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Secrets of the Deep – Jutland Wreck Brought to Life

  • HMS Falmouth recreated in its final resting place using underwater surveying and digital 3D modelling
  • 100 years since First World War Battle of Jutland warship sunk by German U-boats off the Yorkshire Coast on 20 August 1916

Postcard of HMS Falmouth
HMS Falmouth at sea shortly after she was commissioned in September 1911. Courtesy W D Cocroft

To mark the centenary this weekend of the loss of HMS Falmouth Historic England is bringing the warship ‘back to life’. HMS Falmouth is the only substantial wreck of a Royal Navy warship that fought in the Battle of Jutland lying in English waters. Using cutting edge technology and a new survey of the wreck, HMS Falmouth has been recreated in its final resting place off the Yorkshire coast.

New digital 3D model

For the first time, Historic England has produced a digital 3D model of HMS Falmouth and superimposed it on a detailed survey of the wreck. The results of the seabed survey, which was carried out in partnership with the Maritime and Coastguard Agency, have been combined with a digital 3D image of a builder’s model of HMS Falmouth held by the Imperial War Museum at Chatham Historic Dockyard.

See HMS Falmouth in 3D

A 3D scan of HMS Falmouth by Historic England's imaging team superimposed on a seabed survey of the wreck. The survey was carried out in partnership with the Maritime and Coastguard Agency © Historic England
A 3D scan of HMS Falmouth by Historic England's imaging team superimposed on a seabed survey of the wreck. The survey was carried out in partnership with the Maritime and Coastguard Agency © Historic England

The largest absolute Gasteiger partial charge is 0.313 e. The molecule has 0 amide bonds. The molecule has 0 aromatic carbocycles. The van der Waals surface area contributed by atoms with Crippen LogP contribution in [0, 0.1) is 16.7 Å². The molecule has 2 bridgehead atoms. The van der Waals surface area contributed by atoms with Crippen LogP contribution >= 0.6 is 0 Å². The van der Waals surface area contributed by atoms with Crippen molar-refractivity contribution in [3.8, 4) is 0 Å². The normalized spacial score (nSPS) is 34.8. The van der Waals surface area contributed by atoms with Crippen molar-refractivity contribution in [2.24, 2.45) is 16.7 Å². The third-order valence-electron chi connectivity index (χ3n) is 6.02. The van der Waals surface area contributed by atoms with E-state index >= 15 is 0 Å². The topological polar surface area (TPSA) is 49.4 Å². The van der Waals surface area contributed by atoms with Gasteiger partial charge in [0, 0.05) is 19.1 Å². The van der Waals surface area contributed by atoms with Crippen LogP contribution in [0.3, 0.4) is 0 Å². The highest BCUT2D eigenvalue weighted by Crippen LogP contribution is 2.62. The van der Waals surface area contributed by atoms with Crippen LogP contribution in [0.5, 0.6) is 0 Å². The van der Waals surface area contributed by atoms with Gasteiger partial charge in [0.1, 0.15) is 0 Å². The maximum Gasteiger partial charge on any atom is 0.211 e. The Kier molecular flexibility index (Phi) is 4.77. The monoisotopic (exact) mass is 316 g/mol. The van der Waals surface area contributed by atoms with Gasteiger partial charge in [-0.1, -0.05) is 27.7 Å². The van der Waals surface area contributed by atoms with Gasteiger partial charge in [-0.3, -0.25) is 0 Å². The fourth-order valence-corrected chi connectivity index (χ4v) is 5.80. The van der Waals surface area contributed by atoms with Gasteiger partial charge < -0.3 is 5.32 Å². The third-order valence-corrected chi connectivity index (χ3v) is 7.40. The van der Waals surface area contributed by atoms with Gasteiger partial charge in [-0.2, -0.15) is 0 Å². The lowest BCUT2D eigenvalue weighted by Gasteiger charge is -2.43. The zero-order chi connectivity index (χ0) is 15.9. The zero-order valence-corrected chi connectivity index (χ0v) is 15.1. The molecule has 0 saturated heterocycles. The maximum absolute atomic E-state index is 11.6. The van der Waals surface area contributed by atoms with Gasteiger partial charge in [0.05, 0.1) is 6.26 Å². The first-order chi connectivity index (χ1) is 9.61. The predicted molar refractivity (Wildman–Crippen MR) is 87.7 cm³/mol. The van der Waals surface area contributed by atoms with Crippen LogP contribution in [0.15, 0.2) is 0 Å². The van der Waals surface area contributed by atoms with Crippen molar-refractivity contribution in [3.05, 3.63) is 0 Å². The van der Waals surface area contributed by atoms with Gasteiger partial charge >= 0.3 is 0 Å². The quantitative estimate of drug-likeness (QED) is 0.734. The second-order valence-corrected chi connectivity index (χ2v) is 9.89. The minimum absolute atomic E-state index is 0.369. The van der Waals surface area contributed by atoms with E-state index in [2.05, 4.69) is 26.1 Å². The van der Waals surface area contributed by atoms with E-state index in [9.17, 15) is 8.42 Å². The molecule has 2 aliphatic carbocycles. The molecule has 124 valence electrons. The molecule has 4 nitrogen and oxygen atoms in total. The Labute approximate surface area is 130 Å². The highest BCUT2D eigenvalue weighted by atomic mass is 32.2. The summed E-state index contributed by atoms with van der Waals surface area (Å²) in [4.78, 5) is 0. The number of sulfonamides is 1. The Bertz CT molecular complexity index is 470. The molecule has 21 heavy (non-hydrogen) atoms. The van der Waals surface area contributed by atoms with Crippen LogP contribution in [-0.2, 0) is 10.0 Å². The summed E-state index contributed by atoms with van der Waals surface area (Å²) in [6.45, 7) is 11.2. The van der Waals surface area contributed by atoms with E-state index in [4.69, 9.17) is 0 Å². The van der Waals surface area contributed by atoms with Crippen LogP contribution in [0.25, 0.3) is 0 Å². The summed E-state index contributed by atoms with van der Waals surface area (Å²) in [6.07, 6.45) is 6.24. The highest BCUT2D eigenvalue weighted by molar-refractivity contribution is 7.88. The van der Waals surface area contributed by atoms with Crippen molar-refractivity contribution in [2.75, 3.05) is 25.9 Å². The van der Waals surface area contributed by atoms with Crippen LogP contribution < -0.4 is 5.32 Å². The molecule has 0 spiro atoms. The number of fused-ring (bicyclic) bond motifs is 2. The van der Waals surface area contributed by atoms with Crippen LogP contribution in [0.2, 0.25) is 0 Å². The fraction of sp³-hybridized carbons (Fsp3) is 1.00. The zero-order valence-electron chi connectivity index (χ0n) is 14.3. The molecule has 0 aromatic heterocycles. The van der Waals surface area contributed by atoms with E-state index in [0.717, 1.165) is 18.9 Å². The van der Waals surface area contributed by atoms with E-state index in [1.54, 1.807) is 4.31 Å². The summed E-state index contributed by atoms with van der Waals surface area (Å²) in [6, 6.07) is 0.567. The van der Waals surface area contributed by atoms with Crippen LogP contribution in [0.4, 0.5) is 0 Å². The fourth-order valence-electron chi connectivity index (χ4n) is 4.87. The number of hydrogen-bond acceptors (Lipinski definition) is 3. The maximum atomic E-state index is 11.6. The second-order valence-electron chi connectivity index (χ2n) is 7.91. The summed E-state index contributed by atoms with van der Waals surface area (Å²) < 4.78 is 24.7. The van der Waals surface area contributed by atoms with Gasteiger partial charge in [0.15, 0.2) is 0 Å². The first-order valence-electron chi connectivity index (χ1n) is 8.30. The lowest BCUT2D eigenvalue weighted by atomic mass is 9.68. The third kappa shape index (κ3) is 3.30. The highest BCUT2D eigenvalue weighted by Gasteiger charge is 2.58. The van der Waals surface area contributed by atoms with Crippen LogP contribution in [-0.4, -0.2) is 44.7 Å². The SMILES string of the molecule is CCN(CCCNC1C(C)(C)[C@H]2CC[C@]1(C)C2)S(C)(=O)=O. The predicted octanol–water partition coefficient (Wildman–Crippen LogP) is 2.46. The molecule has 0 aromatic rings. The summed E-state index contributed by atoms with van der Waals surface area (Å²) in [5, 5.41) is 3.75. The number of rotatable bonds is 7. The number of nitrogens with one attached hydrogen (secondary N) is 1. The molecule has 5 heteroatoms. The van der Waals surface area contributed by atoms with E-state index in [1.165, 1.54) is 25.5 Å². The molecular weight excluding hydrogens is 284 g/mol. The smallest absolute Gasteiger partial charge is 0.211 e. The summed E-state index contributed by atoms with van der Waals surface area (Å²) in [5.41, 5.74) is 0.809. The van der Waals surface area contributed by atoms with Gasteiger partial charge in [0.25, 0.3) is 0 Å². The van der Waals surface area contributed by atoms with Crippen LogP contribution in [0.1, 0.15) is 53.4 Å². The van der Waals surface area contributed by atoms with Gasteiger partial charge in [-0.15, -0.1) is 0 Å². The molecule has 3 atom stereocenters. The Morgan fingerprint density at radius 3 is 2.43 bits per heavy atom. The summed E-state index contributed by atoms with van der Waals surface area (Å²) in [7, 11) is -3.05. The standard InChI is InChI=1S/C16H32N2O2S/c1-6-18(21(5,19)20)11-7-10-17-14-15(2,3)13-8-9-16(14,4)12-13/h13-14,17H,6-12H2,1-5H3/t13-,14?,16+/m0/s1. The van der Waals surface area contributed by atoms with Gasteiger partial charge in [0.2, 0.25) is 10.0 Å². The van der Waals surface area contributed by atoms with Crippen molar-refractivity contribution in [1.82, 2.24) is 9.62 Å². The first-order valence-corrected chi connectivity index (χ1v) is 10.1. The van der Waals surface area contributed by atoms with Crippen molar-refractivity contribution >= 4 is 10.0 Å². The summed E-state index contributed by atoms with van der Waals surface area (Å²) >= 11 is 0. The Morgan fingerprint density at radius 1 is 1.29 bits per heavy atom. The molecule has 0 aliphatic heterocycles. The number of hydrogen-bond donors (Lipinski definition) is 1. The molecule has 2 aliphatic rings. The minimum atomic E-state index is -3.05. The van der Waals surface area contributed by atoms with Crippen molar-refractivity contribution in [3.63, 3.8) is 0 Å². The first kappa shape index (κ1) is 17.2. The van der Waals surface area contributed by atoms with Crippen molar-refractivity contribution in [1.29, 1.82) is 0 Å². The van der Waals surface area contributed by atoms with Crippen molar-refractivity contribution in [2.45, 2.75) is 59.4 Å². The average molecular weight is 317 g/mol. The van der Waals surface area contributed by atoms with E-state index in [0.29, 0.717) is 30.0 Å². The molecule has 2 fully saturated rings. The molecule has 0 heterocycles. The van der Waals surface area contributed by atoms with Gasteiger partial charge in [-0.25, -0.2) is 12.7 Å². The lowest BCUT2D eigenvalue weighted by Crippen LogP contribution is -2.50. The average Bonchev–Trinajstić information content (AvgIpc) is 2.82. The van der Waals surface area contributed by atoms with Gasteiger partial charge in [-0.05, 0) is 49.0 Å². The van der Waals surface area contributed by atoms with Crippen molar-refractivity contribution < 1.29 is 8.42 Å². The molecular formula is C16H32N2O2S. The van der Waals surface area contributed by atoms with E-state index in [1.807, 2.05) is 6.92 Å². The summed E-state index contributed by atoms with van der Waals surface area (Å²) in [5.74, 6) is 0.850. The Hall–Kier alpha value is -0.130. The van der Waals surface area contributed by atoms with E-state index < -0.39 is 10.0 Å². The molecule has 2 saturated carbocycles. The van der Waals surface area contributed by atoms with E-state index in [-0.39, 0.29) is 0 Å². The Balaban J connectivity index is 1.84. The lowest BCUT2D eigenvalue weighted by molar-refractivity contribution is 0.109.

A "largely forgotten conflict"

HMS Falmouth was the flagship of the Third Light Cruiser Squadron at the Battle of Jutland, which was the biggest naval engagement of the First World War. Over 100,000 sailors were involved on 250 ships. HMS Falmouth fought at Jutland as part of Vice-Admiral Beatty’s battle cruiser fleet, engaging several German light cruisers and torpedoing the battle cruiser Lützow.

On Sunday 20 August 1916 just a few weeks after Jutland, in a pivotal engagement with the German fleet, HMS Falmouth sank in Bridlington Bay after being struck in two separate torpedo attacks by U-boats.  Some 12 crew members lost their lives.

Wayne Cocroft, Senior Investigator at Historic England said: “Throughout the First World War the sea off our coast was an intensely-fought battlefield with many casualties lost within sight of the shore. Aside from war memorials to those lost at sea, the traces of maritime battles are invisible to all but a few. Modern technology is now being used to make our underwater heritage accessible to all. Digital 3D modelling and computer visualisation can recreate the appearance of lost vessels aiding our understanding and remembrance of this largely forgotten conflict."

Archive photographs uncovered

HMS Falmouth’s story is not widely known even though the wreck has been charted for decades, so Historic England commissioned Fjordr Limited to carry out new research into the history and significance of the ship. The new work uncovered personal recollections and photographs as well as collecting together official documents that had been split amongst different archives.

Dr Antony Firth, Director of Fjordr Limited, said: “The wreck of HMS Falmouth is a key feature of the First World War heritage of England’s East Coast and is important for being the only known survivor of all the Town Class light cruisers. As well as being a memorial to those who served and died, it is a reminder of the UK’s industrial and maritime prowess in the early twentieth century.”

More about the HMS Falmouth story

The officers of HMS Falmouth - includng Rear Admiral Trevylyan Napier, Captain John Douglas Edwards and the ship's mascot, Kaiser Bill. Image courtesy of John McDonald
The officers of HMS Falmouth - includng Rear Admiral Trevylyan Napier, Captain John Douglas Edwards and the ship's mascot, Kaiser Bill. Image courtesy of John McDonald
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